Colorectal cancer recurs in approximately 50% of people being treated for the disease. It is believed that recurrence is caused by a subset of cancer cells known as cancer stem cells, which are resistant to treatment and can multiply indefinitely. A team of researchers led by PM Cancer Centre Scientist Dr. Daniel De Carvalho has discovered a new therapeutic strategy that tricks cells into behaving like they are infected by viruses. This strategy could lead to more effective treatments that prevent the recurrence of colorectal cancer.
The researchers showed that treating colorectal cancer cells with the chemotherapy drug decitabine activates pathways that make the cells grow and proliferate more slowly and behave like they are infected with viruses. As a consequence of this, the cells are targeted and cleared by the immune system. Importantly, the researchers found that activating these pathways is effective against the hard-to-target colorectal cancer stem cells.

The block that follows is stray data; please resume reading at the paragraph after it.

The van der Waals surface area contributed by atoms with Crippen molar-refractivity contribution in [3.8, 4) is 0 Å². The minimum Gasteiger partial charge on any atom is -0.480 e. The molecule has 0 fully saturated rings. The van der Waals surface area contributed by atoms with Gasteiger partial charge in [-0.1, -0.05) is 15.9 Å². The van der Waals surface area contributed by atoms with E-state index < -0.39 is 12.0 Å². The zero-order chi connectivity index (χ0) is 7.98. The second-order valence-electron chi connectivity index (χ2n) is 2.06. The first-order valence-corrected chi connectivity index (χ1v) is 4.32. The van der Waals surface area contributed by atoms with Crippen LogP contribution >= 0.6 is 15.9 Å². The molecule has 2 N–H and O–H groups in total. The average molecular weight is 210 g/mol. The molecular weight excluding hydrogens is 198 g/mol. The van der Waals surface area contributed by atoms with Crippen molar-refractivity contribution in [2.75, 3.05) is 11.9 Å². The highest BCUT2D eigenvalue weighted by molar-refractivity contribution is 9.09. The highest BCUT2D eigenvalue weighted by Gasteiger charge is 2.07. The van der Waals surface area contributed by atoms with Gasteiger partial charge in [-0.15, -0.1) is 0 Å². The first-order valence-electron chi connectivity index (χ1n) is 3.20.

"By mimicking a viral infection, the immune system is tricked into seeing the cancer cells as an infection that needs to be destroyed. Our work demonstrates that viral mimicry is a viable anti-tumour strategy," says Dr. De Carvalho. Future studies will determine whether combining viral mimicry with cancer immunotherapy—a treatment that stimulates the immune system—provides more clinical benefits than either therapy alone.
This work was supported by the Cancer Research Society, the Canadian Cancer Society, the Natural Sciences and Engineering Research Council of Canada, the Ontario Institute for Cancer Research with funds from the province of Ontario, the University of Toronto McLaughlin Centre and The Princess Margaret Cancer Foundation.
DNA-demethylating agents target colorectal cancer cells by inducing viral mimicry by endogenous transcripts. Roulois D, Yau HL, Singhania R, Wang Y, Danesh A, Shen SY, Han H, Liang G, Jones PA, Pugh TJ, O'Brien C, De Carvalho DD. Cell. 2015 Aug 27. [Pubmed abstract]